In 1907, the SHIAL was tasked by the founders of the Alsatian Museum to create a collection of Judaica for the museum newly opened to the public. The Society collected and placed objects, which today represent nearly 400 items, in addition to the museum’s own acquisitions. This partnership, which is more than a century old, shows that from the beginning this project to report on the Alsatian identity fully integrates the Jewish communities. This approach has continued throughout the history of the Musée Alsacien: acquisitions, publications and also presentations. Thus, the Judaica are not confined to the “religions and beliefs” section, but are integrated, along with the other religions of the concordat (Protestantism/Catholicism, Judaism), into the presentation of the different ages of life and into temporary exhibitions.
The donation of the Genizah of Dambach-la-Ville has enriched the Alsatian Museum both digitally (900 items) and scientifically, and it now possesses one of the most important collections of mappot in the world, including several from the 17th century. This exceptional collection was unveiled to the public at the “Héritage inespéré” exhibition in October 2016.

http://judaisme.sdv.fr/today/musals/galerie.ht

Kitaevskaya Synagogue

Kitaevskaya synagogue was built in 1874. It is located in the historical center of Minsk – the Trinity Suburb. This prayer house belonged to the Koidanov Hasidim, but after specific events the building was transferred to the National Historical Museum of Belarus as an exhibition hall.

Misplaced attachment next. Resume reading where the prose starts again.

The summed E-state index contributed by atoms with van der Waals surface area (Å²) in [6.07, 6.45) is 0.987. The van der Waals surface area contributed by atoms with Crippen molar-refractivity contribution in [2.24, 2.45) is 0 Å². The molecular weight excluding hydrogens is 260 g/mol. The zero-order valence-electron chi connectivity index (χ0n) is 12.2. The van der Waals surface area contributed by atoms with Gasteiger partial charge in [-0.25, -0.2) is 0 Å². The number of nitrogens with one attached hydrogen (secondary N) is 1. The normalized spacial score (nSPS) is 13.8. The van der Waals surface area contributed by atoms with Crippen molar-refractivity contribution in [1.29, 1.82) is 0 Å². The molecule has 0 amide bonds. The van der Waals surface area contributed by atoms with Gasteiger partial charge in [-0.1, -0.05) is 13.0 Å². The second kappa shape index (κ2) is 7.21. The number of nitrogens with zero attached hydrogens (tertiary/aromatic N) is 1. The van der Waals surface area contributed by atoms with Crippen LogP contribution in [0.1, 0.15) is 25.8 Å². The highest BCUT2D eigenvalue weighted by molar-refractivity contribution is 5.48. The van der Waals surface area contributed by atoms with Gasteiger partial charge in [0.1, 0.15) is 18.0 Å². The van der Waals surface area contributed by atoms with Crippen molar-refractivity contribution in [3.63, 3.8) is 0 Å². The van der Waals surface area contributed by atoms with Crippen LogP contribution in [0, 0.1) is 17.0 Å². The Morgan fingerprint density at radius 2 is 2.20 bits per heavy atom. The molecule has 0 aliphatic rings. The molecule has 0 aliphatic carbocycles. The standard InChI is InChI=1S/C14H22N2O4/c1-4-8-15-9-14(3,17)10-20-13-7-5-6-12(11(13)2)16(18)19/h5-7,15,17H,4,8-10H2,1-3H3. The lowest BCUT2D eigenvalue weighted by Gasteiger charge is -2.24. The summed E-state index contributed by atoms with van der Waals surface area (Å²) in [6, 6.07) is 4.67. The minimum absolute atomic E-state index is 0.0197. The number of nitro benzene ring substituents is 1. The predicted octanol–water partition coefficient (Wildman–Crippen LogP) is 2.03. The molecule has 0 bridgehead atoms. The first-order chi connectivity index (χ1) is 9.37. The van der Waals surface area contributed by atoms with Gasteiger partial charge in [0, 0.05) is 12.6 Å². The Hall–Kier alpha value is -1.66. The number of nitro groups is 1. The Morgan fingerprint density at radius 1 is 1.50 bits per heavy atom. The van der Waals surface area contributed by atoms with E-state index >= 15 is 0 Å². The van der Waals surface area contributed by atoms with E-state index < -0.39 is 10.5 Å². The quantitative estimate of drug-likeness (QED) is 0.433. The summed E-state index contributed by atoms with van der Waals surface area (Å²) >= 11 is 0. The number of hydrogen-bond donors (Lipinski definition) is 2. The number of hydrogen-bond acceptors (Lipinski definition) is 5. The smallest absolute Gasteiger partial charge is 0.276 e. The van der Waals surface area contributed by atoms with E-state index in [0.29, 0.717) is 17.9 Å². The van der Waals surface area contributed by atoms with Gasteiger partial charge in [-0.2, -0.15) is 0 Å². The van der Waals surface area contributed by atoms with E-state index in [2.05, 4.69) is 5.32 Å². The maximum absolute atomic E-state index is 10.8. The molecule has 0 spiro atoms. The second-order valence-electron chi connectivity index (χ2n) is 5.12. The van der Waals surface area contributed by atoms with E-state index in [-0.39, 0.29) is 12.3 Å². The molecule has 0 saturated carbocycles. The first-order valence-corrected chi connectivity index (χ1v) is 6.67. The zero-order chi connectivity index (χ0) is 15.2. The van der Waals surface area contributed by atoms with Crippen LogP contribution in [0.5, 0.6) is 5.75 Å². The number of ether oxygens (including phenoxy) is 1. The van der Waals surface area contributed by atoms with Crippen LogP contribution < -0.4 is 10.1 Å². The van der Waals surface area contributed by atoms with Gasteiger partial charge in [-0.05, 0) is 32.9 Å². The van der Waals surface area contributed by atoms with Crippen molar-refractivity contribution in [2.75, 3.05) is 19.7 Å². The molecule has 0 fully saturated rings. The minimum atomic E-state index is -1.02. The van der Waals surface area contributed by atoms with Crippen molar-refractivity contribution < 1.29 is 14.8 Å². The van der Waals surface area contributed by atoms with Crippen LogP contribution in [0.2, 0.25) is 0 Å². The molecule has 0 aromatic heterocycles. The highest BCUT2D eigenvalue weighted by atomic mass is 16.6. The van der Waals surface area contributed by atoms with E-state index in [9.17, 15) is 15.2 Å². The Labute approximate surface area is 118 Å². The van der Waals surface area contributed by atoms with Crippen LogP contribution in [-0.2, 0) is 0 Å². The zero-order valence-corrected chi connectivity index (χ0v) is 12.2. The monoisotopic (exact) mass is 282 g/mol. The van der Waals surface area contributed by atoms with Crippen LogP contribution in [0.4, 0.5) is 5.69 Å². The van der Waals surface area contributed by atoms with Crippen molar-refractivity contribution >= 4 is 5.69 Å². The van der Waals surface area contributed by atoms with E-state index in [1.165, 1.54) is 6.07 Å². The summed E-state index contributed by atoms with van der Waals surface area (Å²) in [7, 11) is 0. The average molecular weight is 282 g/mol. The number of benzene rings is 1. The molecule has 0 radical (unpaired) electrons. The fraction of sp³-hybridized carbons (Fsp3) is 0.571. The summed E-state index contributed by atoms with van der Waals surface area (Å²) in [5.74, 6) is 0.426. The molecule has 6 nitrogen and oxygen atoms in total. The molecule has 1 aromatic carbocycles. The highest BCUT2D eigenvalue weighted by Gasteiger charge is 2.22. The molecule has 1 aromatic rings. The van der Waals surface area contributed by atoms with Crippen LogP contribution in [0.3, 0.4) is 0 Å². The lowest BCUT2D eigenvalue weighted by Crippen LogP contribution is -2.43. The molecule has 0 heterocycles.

Image credit: The Together Plan – subject to copyright ©

Great Patriotic War Museum

The Belarusian State Museum of the History of the Great Patriotic War is the first museum in the world dedicated to the bloodiest war of the 20th century, and the only one in Belarus, created during the Nazi occupation in 1944. The museum has an area dedicated to partisans, and a small part of the exhibition is dedicated to the Holocaust.

Photo credit: Adam Jones, Ph.D. / Global Photo Archive / Flickr.

Minsk Holocaust Workshop

Minsk History Workshop is an educational and research center that deals with the themes of the Holocaust and World War II. By studying history for the future, the workshop contributes to reconciliation between Germany and Belarus, as well as preserves the memory, engages in education and research on the themes of the Minsk ghetto and the Trostenets memorial complex.

Image credit: The Together Plan – subject to copyright ©; Adam Jones, Ph.D. / Global Photo Archive / Flickr.